Everybody experiences various levels of depression as a reaction to life stressors found in work environments, family life, and financial situations. Most people feel that depression is defined as this short reaction to the stressors that most people easily overcome. Thus, they believe it is insignificant. But, these instances of reactions to stressors is not classified as clinical depression.
Clinical depression is defined as a mood disorder in which feelings of sadness, loss, anger, or frustration interfere with everyday life for a longer period of time (Google definition). The lack of awareness of the general public about depression has resulted in many people suffering from this disorder failing to seek help. This is magnified in shame-based societies. Middle-Eastern communities are an example of a shame-based society, hence depression is hidden and overlooked in order to save “face” of the family.
Sometimes people that we know and care about might be depressed. There are many symptoms or tell-tale signs of clinical depression that we should be aware of. The following is a list of symptoms:
- Uncharacteristically sad, down, or “empty”
- Losing interest in activities that were once a source of pleasure
- Feeling hopeless, worthless, or both
- Feeling irritable or restless; becomes forgetful and disorganised
- Changes in appetite, and losing or gaining weight unintentionally
- Sleeping poorly or oversleeping
- Feeling tired or having less energy
- Having persistent feelings of guilt
- Having trouble thinking, concentrating, or making decisions
- Decreased capability and performance
- Having thoughts of suicide
- Abusing alcohol or drugs
- Exhibits a pessimistic outlook on life
- Constantly complains of aches and pains
Remember, a depressed person might not exhibit all of these symptoms. Usually a depressed person does not even realise that he is depressed. Then, if they do realise, many are ashamed to get help; they think that they should be able to get over it themselves. Therefore, seeking professional help is a must. But, in addition to professional help, a family member or close friend of the depressed can do the following things:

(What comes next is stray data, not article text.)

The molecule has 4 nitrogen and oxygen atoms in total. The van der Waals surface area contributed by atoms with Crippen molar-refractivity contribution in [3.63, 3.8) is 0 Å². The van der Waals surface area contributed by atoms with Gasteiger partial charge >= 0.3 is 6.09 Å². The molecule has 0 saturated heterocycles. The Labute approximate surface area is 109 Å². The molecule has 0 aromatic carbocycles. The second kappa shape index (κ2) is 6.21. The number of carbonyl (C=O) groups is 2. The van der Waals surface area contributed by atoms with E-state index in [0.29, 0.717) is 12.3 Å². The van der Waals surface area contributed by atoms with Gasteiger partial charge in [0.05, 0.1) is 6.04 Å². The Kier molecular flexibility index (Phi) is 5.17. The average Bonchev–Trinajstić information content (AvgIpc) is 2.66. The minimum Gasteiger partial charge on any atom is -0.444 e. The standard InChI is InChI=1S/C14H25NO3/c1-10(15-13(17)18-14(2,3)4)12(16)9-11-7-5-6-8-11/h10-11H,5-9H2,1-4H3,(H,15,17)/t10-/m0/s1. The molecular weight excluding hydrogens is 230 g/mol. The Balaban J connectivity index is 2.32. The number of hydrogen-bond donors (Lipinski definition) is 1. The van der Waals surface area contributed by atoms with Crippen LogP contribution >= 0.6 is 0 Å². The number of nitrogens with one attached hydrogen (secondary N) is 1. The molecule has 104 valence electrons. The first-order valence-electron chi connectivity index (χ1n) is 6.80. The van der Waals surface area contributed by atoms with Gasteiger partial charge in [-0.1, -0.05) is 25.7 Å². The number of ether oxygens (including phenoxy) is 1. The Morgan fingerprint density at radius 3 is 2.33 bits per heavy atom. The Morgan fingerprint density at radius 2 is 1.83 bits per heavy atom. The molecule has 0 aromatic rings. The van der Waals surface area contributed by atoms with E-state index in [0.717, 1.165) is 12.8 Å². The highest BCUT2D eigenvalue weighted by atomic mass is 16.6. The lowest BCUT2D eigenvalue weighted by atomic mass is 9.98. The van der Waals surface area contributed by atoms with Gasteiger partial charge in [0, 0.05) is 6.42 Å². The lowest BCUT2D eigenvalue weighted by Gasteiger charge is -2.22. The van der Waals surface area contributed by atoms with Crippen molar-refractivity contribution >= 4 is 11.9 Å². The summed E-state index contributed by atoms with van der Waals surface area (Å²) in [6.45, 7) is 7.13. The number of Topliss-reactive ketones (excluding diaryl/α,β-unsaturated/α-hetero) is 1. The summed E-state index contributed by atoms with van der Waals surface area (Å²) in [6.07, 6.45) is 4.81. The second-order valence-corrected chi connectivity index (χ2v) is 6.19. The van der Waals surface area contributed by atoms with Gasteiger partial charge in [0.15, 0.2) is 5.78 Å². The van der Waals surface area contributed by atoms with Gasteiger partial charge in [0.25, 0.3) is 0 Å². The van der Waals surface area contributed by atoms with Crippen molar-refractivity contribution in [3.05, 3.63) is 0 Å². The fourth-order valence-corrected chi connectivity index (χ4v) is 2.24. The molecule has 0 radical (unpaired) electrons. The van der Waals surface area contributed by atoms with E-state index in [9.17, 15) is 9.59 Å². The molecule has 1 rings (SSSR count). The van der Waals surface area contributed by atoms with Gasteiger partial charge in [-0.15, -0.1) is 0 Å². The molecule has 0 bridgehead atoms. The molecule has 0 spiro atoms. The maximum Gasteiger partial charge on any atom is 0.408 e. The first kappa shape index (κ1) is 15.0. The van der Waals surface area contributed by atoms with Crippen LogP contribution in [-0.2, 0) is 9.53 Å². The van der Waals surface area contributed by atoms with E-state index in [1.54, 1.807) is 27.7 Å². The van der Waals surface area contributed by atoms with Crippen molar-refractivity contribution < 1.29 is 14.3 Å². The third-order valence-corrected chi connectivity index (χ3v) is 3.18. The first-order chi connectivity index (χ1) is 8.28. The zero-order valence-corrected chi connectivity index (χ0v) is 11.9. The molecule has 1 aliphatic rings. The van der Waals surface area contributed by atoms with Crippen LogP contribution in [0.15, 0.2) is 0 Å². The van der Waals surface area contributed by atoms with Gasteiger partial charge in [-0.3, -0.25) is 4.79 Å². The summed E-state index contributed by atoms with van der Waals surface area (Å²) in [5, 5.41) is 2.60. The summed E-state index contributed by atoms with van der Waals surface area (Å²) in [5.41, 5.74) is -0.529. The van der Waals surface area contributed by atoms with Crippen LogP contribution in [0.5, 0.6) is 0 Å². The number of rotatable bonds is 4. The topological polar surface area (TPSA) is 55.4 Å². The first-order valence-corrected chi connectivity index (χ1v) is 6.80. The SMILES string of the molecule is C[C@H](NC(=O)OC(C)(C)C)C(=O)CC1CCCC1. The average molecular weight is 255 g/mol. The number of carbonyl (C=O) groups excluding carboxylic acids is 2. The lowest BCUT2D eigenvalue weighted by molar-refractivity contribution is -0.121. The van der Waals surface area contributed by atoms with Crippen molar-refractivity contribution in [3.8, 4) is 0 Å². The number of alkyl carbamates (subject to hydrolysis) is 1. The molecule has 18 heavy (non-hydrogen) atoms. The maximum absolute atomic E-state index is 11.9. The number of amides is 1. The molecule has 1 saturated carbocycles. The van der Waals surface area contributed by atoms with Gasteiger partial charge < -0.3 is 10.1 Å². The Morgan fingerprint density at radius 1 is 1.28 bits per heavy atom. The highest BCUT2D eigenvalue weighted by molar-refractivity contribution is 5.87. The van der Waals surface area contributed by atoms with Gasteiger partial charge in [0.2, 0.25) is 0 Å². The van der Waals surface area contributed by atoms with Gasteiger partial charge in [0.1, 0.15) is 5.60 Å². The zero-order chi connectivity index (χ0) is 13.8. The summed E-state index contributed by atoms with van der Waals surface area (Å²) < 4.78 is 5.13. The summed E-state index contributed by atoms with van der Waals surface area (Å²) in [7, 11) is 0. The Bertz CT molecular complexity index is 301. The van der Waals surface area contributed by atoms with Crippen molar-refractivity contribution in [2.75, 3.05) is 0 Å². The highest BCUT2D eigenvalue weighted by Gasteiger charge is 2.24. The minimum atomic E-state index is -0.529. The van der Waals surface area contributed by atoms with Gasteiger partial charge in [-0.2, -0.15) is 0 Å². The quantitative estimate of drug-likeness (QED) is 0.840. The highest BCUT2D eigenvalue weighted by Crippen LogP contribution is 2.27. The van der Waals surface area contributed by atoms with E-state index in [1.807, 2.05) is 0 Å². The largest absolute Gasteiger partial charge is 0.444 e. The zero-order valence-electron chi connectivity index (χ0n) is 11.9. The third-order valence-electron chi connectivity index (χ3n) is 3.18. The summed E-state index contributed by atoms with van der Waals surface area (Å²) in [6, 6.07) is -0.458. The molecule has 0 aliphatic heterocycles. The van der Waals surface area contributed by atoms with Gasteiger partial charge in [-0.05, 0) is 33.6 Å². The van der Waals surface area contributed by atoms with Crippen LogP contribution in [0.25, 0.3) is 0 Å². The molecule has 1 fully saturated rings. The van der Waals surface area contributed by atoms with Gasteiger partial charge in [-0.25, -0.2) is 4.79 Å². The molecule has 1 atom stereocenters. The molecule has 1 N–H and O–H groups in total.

1. Talk to the person
Tell them that you can see they’re down. Therefore, pretending like nothing is wrong is not a solution and can make the situation worse.
2. Listen with empathy
Try to put yourself in their shoes, try to feel what they are feeling without judging them.
3. Don’t joke about it
Do not joke about their problem, or tell them simply: “Just be happy, dude!” “Lighten up brother.”
4. Express your help
Express your willingness to help: sometimes just knowing that people are there for you will help you get over many issues that you are facing. Along these lines, reminding them that Allah is always there as the best support.
5. Encourage professional help
Suggest and support the person to see a professional psychologist, which for most people can feel embarrassing and daunting.
6. Care for their general health
Encourage the person to get enough sleep, exercise, and eat healthy food. Help the person decrease any alcohol and drug consumption; drugs and alcohol have a worse effect on one who is depressed.
7. Socialise with them
Encourage friends and family members to stay in touch with them and take them out.
8. Be patient
Most importantly: Be Patient; depression is slow and unpredictable. It can be extremely frustrating when dealing with someone who is depressed.
9. Stay calm
Do not show the person that you are angry; give them space when they need it; but always be there for them when they call. Be careful not to push too hard or constantly analyse them.
10. Look after yourself
Finally: take care of yourself; you need to be in a good state spiritually, mentally, emotionally, and physically to deal with someone facing depression.
Editor’s note: If you would like to share any tips for dealing with someone who is suffering from depression, please comment below.